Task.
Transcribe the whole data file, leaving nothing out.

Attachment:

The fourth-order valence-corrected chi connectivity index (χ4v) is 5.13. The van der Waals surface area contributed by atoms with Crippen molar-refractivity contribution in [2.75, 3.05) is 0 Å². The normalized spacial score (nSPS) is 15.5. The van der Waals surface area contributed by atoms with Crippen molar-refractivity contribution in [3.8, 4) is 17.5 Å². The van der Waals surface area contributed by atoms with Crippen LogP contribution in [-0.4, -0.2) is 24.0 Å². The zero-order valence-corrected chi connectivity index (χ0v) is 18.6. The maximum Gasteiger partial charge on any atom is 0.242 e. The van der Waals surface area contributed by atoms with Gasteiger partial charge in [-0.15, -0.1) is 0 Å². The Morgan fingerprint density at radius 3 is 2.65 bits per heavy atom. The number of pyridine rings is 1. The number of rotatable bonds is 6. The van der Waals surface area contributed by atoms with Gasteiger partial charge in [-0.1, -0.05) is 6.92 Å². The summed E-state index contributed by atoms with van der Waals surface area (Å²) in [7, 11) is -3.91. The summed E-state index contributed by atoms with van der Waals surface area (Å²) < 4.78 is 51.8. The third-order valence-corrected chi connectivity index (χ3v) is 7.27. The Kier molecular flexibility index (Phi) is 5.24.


The fourth-order valence-corrected chi connectivity index (χ4v) is 5.13. The van der Waals surface area contributed by atoms with Crippen molar-refractivity contribution in [2.75, 3.05) is 0 Å². The normalized spacial score (nSPS) is 15.5. The van der Waals surface area contributed by atoms with Crippen molar-refractivity contribution in [3.8, 4) is 17.5 Å². The van der Waals surface area contributed by atoms with Crippen LogP contribution in [-0.4, -0.2) is 24.0 Å². The zero-order valence-corrected chi connectivity index (χ0v) is 18.6. The maximum Gasteiger partial charge on any atom is 0.242 e. The van der Waals surface area contributed by atoms with Gasteiger partial charge in [-0.15, -0.1) is 0 Å². The Morgan fingerprint density at radius 3 is 2.65 bits per heavy atom. The number of pyridine rings is 1. The number of rotatable bonds is 6. The van der Waals surface area contributed by atoms with Gasteiger partial charge in [-0.1, -0.05) is 6.92 Å². The summed E-state index contributed by atoms with van der Waals surface area (Å²) in [7, 11) is -3.91. The summed E-state index contributed by atoms with van der Waals surface area (Å²) < 4.78 is 51.8. The third-order valence-corrected chi connectivity index (χ3v) is 7.27. The Kier molecular flexibility index (Phi) is 5.24.